Megatrend sports tech: sport meets high-tech
Whether tracking performance, individualized workouts, sports broadcasting or marketing on a new level - SportsTech has many facets. Technology connects us, helps us improve and track our performance and experience sports more intensively than ever before. We keep you up to date on all trends and developments.
Physical eSports is the training upgrade from the future: The trend brings sport into the virtual world - or the virtual world into sport? Even pros like tennis legend Alexander Zverev are turning to technology to take their performance to a new level. Zverev, for example, uses VR goggles for his neuroathletics training. "I use the goggles every day when I go out on the court. I always have them in my pocket," Zverev said.
But you don't have to be a pro to take your training to a new level with physical eSports: Fitness mirrors take the place of a personal coach and monitor whether exercises are being performed correctly. Augmented reality games pull you so deeply into the virtual world that you don't even notice how you're actually working out. And maybe you'll soon be able to do winter sports this way - without any snow at all.
Brands have also discovered SportsTech for themselves. Anyone who has fallen in love with a new sneaker and then sees the model as a 3D hologram in a futuristic store right in front of them needs a lot of resilience not to strike. Brands like Adidas, Puma and Decathlon are already using the holograms, which are not only eye-catching but also surprisingly resource-efficient.
Also conceivable: Virtual influencers that brands can tailor perfectly to their target group, some of which already look frighteningly real. @janky, for example, has a million followers on Instagram and has already advertised for Red Bull and Supreme. Accompanying your favorite athlete while shopping becomes possible through live shopping on Instagram and other platforms - and has already proven successful for brands in the fashion sector.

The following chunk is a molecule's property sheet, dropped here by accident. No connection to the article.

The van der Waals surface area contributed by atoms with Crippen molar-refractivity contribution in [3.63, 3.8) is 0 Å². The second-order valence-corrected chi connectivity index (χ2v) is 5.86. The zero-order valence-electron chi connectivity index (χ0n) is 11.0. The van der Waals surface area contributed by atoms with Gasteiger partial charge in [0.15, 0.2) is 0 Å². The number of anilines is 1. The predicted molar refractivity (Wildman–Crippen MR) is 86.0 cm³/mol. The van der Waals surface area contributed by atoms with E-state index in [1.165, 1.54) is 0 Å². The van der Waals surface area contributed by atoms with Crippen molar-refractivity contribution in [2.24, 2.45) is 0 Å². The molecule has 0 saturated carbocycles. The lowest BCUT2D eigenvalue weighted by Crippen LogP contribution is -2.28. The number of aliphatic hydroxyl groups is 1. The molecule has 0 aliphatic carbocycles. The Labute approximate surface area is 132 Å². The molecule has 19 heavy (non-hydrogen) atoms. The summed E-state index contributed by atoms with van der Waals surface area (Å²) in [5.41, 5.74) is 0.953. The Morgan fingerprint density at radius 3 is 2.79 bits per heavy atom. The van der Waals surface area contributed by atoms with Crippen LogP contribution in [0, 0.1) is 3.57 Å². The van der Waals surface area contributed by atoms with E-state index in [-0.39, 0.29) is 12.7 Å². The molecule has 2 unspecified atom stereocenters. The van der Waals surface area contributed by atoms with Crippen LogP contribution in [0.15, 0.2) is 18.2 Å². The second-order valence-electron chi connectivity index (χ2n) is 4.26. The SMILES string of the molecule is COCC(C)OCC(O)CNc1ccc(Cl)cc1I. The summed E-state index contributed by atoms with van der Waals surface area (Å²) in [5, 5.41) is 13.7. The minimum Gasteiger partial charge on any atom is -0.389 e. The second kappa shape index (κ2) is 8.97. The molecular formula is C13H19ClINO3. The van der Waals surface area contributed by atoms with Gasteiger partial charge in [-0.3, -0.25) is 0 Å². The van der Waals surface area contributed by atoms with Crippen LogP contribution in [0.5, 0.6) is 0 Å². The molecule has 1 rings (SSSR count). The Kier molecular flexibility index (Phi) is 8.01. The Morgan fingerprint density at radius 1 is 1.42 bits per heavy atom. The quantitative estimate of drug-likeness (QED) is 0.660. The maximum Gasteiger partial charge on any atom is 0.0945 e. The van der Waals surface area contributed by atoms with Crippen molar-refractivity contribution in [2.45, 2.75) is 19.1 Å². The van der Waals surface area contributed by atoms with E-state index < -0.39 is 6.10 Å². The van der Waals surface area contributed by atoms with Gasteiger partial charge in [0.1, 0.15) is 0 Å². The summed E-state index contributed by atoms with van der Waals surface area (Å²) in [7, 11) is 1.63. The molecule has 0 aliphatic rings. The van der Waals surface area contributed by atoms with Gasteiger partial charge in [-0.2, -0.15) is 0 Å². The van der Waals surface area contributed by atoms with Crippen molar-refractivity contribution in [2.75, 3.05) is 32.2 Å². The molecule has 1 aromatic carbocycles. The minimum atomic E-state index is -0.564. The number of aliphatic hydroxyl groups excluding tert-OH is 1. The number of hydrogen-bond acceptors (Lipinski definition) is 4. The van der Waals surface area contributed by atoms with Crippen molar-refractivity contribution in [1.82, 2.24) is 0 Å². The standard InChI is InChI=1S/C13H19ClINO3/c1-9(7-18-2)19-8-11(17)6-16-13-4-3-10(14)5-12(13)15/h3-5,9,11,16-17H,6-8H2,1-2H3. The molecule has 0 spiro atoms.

Digital communities like Strava, Freeletics, or Outdooractive boomed during the Corona era and will be with us for quite some time. The appeal? People who track their performance and share it with others are much more motivated to achieve their goals - this is what is known as the Köhler effect, which everyone is familiar with from group sports.
"We've seen a tremendous shift in the importance of movement and sport in people's lives," says Michael Horvath, CEO and co-founder of the tracking app Strava. In May 2022, the company announced a record 100 million registered members. The app is used worldwide to share achievements on Strava itself and also on other social networks. Whether you are an outdoor athlete, a Hyrox athlete, or a trail runner, there is a community for everyone.
As in many other industries, the sports industry is no longer imaginable without artificial intelligence - most people probably already use an AI application without knowing it. The technology is based on data that is collected by devices such as wearables or smartphones and then analyzed.
The areas of application? Unlimited. Top leagues like the NFL or NBA, for example, already use AI-based analytics programs to evaluate and assess every move made by opponents. Smart programs like Currex's Insole Finder guide users to the perfect sports insole without him or her having to leave the house. Training apps like Freeletics put together individual workouts in seconds. And that's just the beginning.
Being in the stadium when sports history is being made is, of course, an irreplaceable experience. But thanks to completely new recording and data analysis options, organizers, broadcasters and streaming services are also bringing viewers directly to the sidelines from home. Drone footage, 8K cameras, body cams - brands have long recognized the need, and technology is evolving rapidly. They get up close to the stars and, with their depth of field, look like footage from a video game.
Mindfly bodycams, for example, are integrated into clothing and worn by athletes directly on their bodies at chest level. The technology has already been tested at a friendly match between 1. FC Köln and AC Milan and delivered spectacular images - even if there is still room for improvement in terms of comfort.